Legacy[change | change source]
Even though they split up, they have remained very popular and many of their songs are still listened to by many people. The musical and film Mamma Mia! was made, which is a story featuring ABBA's main songs. Ulvaeus and Anderson both appear in the movie. Ulvaeus also made an appearance on video at the Eurovision Song Contest 2023. Due to Sweden's win at Eurovision 2023, the next contest will be hosted in Sweden and also marks the celebration of 50 years since ABBA won.
Albums[change | change source]
ABBA recorded eight albums between 1973 and 1981, as well as some compilation albums.
- Ring Ring (1973)
- Waterloo (1974)
- ABBA (1975)
- Arrival (1977)
- ABBA: The Album (1977)
- Voulez-Vous (1979)
- Super Trouper (1980)
- The Visitors (1981)
- Voyage (2021)
Famous hit songs[change | change source]
- Waterloo (1974)
- Mamma Mia (1975)
- Fernando (1976)
- Dancing Queen (1976)
- Money Money Money (1976)
- Take a Chance on Me (1977)
- Chiquitita (1978)
- Gimme Gimme Gimme (1979)
- The Winner Takes It All (1980)
Other songs[change | change source]
- People Need Love (1972)
- Another Town, Another Train (1973)
- Honey Honey (1974)
- So Long (1974)
- I Do, I Do, I Do, I Do, I Do (1974)
- SOS (1975)
- Hey, Hey, Helen (1975)
- That's Me (1976)
- Dum Dum Diddle (1976)
- Knowing Me, Knowing You (1977)
- The Name of the Game (1977)
- Eagle (1977)
- Hole in Your Soul (1977)
- Summer Night City (1978)
- Does Your Mother Know (1979)
- Kisses of Fire (1979)
- I Have A Dream (1979)
- Happy New Year (1980)
- Me And I (1980)
- Lay All Your Love On Me (1980)
- One Of Us (1981)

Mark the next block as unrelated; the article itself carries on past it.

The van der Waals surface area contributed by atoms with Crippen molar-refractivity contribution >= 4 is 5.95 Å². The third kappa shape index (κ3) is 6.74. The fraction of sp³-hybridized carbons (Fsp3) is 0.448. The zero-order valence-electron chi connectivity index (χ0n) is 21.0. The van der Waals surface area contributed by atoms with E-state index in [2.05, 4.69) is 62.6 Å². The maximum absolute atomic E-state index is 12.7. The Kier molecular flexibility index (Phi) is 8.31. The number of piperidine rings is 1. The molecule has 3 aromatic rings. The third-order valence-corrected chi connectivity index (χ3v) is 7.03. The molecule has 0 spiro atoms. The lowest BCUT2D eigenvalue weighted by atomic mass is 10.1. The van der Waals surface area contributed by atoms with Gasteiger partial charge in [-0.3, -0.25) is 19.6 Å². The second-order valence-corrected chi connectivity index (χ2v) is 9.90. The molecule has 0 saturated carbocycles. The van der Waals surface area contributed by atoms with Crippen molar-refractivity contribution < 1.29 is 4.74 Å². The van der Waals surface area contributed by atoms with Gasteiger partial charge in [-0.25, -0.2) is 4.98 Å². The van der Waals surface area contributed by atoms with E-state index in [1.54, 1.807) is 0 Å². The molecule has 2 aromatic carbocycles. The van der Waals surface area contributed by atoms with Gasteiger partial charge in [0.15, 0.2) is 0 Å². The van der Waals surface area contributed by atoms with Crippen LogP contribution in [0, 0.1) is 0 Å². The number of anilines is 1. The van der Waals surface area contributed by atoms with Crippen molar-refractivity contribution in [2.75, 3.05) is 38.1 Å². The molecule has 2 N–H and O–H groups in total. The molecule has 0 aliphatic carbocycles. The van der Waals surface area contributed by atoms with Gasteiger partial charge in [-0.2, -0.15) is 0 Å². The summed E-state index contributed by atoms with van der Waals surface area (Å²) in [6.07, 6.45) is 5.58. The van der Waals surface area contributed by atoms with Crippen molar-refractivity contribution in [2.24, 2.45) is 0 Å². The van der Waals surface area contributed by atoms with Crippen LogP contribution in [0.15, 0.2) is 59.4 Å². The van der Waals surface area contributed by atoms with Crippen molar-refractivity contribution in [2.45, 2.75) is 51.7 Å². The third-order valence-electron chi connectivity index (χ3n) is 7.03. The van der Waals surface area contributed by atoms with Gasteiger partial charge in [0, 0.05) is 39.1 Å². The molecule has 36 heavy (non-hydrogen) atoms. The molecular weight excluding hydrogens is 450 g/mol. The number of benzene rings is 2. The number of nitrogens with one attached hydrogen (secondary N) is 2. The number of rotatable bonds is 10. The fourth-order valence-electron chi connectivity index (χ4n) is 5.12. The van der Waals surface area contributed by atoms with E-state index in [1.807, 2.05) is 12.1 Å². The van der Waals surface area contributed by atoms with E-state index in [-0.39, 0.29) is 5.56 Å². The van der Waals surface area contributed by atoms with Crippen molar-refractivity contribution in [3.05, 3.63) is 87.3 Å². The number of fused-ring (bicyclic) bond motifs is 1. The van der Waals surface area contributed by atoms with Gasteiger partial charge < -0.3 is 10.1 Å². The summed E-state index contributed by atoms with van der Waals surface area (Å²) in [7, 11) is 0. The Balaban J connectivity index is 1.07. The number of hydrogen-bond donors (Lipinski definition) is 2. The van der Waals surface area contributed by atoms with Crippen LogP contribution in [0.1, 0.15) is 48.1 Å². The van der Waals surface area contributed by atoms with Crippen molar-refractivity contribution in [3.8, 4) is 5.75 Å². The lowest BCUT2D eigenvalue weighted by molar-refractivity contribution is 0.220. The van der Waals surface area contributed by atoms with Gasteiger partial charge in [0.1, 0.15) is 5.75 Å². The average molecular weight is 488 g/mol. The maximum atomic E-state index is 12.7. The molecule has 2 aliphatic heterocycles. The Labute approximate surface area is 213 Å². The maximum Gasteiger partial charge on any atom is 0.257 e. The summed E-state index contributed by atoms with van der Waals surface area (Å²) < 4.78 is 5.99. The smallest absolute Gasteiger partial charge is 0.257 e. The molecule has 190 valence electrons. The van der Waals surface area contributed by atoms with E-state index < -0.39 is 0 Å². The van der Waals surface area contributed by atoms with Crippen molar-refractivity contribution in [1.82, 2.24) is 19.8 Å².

- When All Is Said And Done (1981)
- Cassandra (1982)
- Under Attack (1982)
- The Day Before You Came (1982)
- I Still Have Faith in You (2018)
- Don’t Shut Me Down (2018)
References[change | change source]
- "ABBA Music News & Info". billboard.com. 2012. Archived from the original on 11 September 2011. Retrieved 15 March 2012.
- Meaning "Bjorn & Benny (With Swedish Girls)
- "Björn & Benny (With Svenska Flicka)* / Björn & Benny* - People Need Love / Merry-Go-Round". Discogs.
- Meaning "Hey, old man".
- Songfacts. "Dancing Queen by ABBA - Songfacts". www.songfacts.com.
- "ABBA: 5 best song lyrics or verses". AXS.
- "Abbamania Australia | ᗅᗺᗷᗅOfficial.com News Blog". Archived from the original on 2015-07-06. Retrieved 2015-11-04.
- Inc, Nielsen Business Media (8 September 1979). "Billboard". Nielsen Business Media, Inc. – via Google Books.
|last=has generic name (help)
- "ABBA IN JAPAN - ᗅᗺᗷᗅOFFICIAL.COM NEWS BLOG".
- "Why I loved singing about the pain of my divorce - by Abba's Agnetha". Mail Online. 5 May 2013.
- "The Visitors - ABBA - Songs, Reviews, Credits". AllMusic.
- Sheridan, Simon (2012). The Complete ABBA (40th Anniversary Edition. Titan Books (US, CA). p. 319. ISBN 978-1-78116-498-3.
- Palm, Carl Magnus (2014). Abba: Bright Lights Dark Shadows. Omnibus Press. p. 738. ISBN 978-1-78323-049-5.
- "ABBA Albums, Discography". billboard.com. 2012. Archived from the original on 11 September 2011. Retrieved 15 March 2012.